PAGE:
Distance Rating: 6K

ST:TNG Treadmill Review #2: The Schizoid Man

The Schizoid Man
Season 2 Episode 6
Original airdate: January 21, 1989

Netflix Synopsis

The Enterprise responds to a request for medical assistance from Dr. Ira Graves, considered by many to be the greatest living mind in the universe.

My Brief Review

I skipped a few episodes between yesterday and today. Data on the Holodeck as Sherlock Holmes? No thanks. Two episodes in a row where the Enterprise has to mediate between warring factions on some random planet? Yawn. An episode with a title that references King Crimson? Hell yeah!

This is quintessential TNG. Data, longing to be human, begins the episode by modeling his new Riker-inspired beard to Geordi and Troi. Eventually the crew ends up on a planet occupied only by a dying mad scientist and his young assistant. And guess what? The scientist is the guy who taught Data’s maker cybernetics. You can see where this is going, can’t you? It’s hard to believe it took the crew more than five seconds to figure out why Data returned to the ship with a newfound swagger and insubordination.

Memorable Moment

This was an episode that followed a familiar pattern for me: most of it was only vaguely familiar, since the premise of just about any Star Trek episode is vaguely familiar when you’ve seen so many of them, but then there were moments that would pop out of nowhere, like when Data begins delivering an over-the-top eulogy for the deceased Dr. Graves (“to know him is to love him is to know him”). As the crew begin looking around at each other with bemusement, and Captain Picard interrupts Data, I remembered distinctly what comes next: “I’m almost finished, sir.” “You are finished, Mr. Data.”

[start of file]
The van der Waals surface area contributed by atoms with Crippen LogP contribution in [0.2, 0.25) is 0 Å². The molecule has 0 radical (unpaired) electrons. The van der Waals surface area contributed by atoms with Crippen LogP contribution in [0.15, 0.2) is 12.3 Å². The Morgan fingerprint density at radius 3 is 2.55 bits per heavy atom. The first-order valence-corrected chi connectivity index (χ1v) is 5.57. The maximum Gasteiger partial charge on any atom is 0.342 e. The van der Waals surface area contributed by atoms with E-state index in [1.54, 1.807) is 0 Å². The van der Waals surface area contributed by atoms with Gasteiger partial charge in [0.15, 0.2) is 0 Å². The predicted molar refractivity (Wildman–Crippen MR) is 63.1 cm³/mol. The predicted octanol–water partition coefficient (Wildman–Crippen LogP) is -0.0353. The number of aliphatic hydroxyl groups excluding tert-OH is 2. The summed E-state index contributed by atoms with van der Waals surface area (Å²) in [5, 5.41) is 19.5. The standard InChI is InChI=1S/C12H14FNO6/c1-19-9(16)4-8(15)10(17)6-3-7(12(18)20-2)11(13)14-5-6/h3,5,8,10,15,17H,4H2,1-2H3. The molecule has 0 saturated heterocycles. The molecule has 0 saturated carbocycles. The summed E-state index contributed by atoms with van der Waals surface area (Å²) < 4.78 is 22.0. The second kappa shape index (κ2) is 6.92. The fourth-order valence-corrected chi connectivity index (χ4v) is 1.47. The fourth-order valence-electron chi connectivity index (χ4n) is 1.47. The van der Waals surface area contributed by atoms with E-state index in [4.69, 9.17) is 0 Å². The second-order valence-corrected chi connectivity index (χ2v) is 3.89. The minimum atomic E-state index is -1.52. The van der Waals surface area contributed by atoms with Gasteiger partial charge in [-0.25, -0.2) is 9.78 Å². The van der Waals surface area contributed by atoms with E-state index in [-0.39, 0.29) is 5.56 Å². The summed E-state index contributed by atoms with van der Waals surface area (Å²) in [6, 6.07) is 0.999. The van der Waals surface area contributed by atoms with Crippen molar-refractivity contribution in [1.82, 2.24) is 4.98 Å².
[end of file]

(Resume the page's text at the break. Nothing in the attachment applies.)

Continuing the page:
Crew Rando

My memory of TNG is that there are very, very few Vulcans in the series. Personally I’d much rather have more Vulcans and fewer Ferengi. But here we have a rando Vulcan in a prominent role in the episode! Lt. Selar is the doctor sent with the away team, because Dr. Pulaski had to go with the rest of the crew to rescue passengers on a damaged ship, a plot device that barely figures in the episode, but I suspect it owes to the fact that Diana Muldaur, as Dr. Pulaski, was not young and attractive enough to figure in one early scene where the leering, sexist Dr. Graves comments repeatedly on her appearance. So we get a young and attractive Vulcan doctor, who never existed before or after this episode. Hmmm. I kind of wish I hadn’t thought this through, because it diminishes my appreciation of the episode. Still… a Vulcan! On TNG!

Distance Rating: 5K

ST:TNG Treadmill Review #1: Where Silence Has Lease

Where Silence Has Lease
Season 2 Episode 2
Original airdate: November 28, 1988

Netflix Synopsis

The enterprise encounters a mysterious void in space and when they move in closer to investigate further, it envelops them and they can’t get out.

My Brief Review

This is a classic Star Trek scenario, and one of my favorite types of episodes: a spatial anomaly where the crew has to confront the unknown. It actually ended up being slightly disappointing to me though because it was almost too predictable… it went into territory tread heavily both in the original series and in subsequent installments, plus, in the context of TNG, it felt too much like a scenario Q would put them in (and already had by this point). Bonus points for an immortal, formless space being taking on a semi-human appearance in order to interact with the crew. Classic Trek.